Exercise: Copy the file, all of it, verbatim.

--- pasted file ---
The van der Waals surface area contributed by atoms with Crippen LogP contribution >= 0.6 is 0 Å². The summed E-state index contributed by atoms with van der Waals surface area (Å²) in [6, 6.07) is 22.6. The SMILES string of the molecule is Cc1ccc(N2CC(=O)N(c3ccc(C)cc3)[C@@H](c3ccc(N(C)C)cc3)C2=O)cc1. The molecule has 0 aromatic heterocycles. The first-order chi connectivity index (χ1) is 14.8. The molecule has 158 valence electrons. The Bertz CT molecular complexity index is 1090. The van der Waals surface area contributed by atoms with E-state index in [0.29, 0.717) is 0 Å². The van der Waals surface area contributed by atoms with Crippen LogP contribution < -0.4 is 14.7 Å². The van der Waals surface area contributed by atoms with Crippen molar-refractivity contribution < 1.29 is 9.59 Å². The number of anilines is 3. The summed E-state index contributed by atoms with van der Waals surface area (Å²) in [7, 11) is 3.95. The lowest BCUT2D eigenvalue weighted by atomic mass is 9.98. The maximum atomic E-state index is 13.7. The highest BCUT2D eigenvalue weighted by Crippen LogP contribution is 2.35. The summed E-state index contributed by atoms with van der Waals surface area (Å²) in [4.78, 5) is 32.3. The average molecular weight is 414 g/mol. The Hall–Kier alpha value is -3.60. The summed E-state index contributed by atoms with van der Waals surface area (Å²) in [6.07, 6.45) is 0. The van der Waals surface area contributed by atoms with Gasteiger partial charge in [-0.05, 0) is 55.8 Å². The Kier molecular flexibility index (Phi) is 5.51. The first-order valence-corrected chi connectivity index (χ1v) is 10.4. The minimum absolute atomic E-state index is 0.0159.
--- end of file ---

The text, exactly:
The van der Waals surface area contributed by atoms with Crippen LogP contribution >= 0.6 is 0 Å². The summed E-state index contributed by atoms with van der Waals surface area (Å²) in [6, 6.07) is 22.6. The SMILES string of the molecule is Cc1ccc(N2CC(=O)N(c3ccc(C)cc3)[C@@H](c3ccc(N(C)C)cc3)C2=O)cc1. The molecule has 0 aromatic heterocycles. The first-order chi connectivity index (χ1) is 14.8. The molecule has 158 valence electrons. The Bertz CT molecular complexity index is 1090. The van der Waals surface area contributed by atoms with E-state index in [0.29, 0.717) is 0 Å². The van der Waals surface area contributed by atoms with Crippen LogP contribution < -0.4 is 14.7 Å². The van der Waals surface area contributed by atoms with Crippen molar-refractivity contribution < 1.29 is 9.59 Å². The number of anilines is 3. The summed E-state index contributed by atoms with van der Waals surface area (Å²) in [7, 11) is 3.95. The lowest BCUT2D eigenvalue weighted by atomic mass is 9.98. The maximum atomic E-state index is 13.7. The highest BCUT2D eigenvalue weighted by Crippen LogP contribution is 2.35. The summed E-state index contributed by atoms with van der Waals surface area (Å²) in [4.78, 5) is 32.3. The average molecular weight is 414 g/mol. The Hall–Kier alpha value is -3.60. The summed E-state index contributed by atoms with van der Waals surface area (Å²) in [6.07, 6.45) is 0. The van der Waals surface area contributed by atoms with Gasteiger partial charge in [-0.05, 0) is 55.8 Å². The Kier molecular flexibility index (Phi) is 5.51. The first-order valence-corrected chi connectivity index (χ1v) is 10.4. The minimum absolute atomic E-state index is 0.0159.